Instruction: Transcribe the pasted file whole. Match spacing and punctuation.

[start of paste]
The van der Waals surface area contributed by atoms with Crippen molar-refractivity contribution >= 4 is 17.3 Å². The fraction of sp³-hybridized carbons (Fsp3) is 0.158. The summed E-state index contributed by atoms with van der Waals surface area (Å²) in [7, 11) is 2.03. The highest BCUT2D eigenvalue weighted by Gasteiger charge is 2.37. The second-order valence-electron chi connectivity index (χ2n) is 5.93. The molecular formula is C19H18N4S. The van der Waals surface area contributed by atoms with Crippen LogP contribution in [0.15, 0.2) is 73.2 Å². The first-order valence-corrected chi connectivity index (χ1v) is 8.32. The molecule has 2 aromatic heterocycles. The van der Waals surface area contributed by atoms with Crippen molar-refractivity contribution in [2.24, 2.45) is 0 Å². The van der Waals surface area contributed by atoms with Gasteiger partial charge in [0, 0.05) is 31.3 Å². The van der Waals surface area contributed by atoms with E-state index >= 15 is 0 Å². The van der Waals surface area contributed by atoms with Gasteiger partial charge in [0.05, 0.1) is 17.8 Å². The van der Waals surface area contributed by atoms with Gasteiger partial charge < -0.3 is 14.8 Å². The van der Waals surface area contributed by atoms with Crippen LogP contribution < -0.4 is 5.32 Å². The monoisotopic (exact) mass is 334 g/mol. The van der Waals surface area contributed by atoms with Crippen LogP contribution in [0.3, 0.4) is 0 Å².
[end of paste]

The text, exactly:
The van der Waals surface area contributed by atoms with Crippen molar-refractivity contribution >= 4 is 17.3 Å². The fraction of sp³-hybridized carbons (Fsp3) is 0.158. The summed E-state index contributed by atoms with van der Waals surface area (Å²) in [7, 11) is 2.03. The highest BCUT2D eigenvalue weighted by Gasteiger charge is 2.37. The second-order valence-electron chi connectivity index (χ2n) is 5.93. The molecular formula is C19H18N4S. The van der Waals surface area contributed by atoms with Crippen LogP contribution in [0.15, 0.2) is 73.2 Å². The first-order valence-corrected chi connectivity index (χ1v) is 8.32. The molecule has 2 aromatic heterocycles. The van der Waals surface area contributed by atoms with Crippen molar-refractivity contribution in [2.24, 2.45) is 0 Å². The van der Waals surface area contributed by atoms with Gasteiger partial charge in [0, 0.05) is 31.3 Å². The van der Waals surface area contributed by atoms with E-state index >= 15 is 0 Å². The van der Waals surface area contributed by atoms with Gasteiger partial charge in [0.05, 0.1) is 17.8 Å². The van der Waals surface area contributed by atoms with Gasteiger partial charge < -0.3 is 14.8 Å². The van der Waals surface area contributed by atoms with Crippen LogP contribution < -0.4 is 5.32 Å². The monoisotopic (exact) mass is 334 g/mol. The van der Waals surface area contributed by atoms with Crippen LogP contribution in [0.3, 0.4) is 0 Å².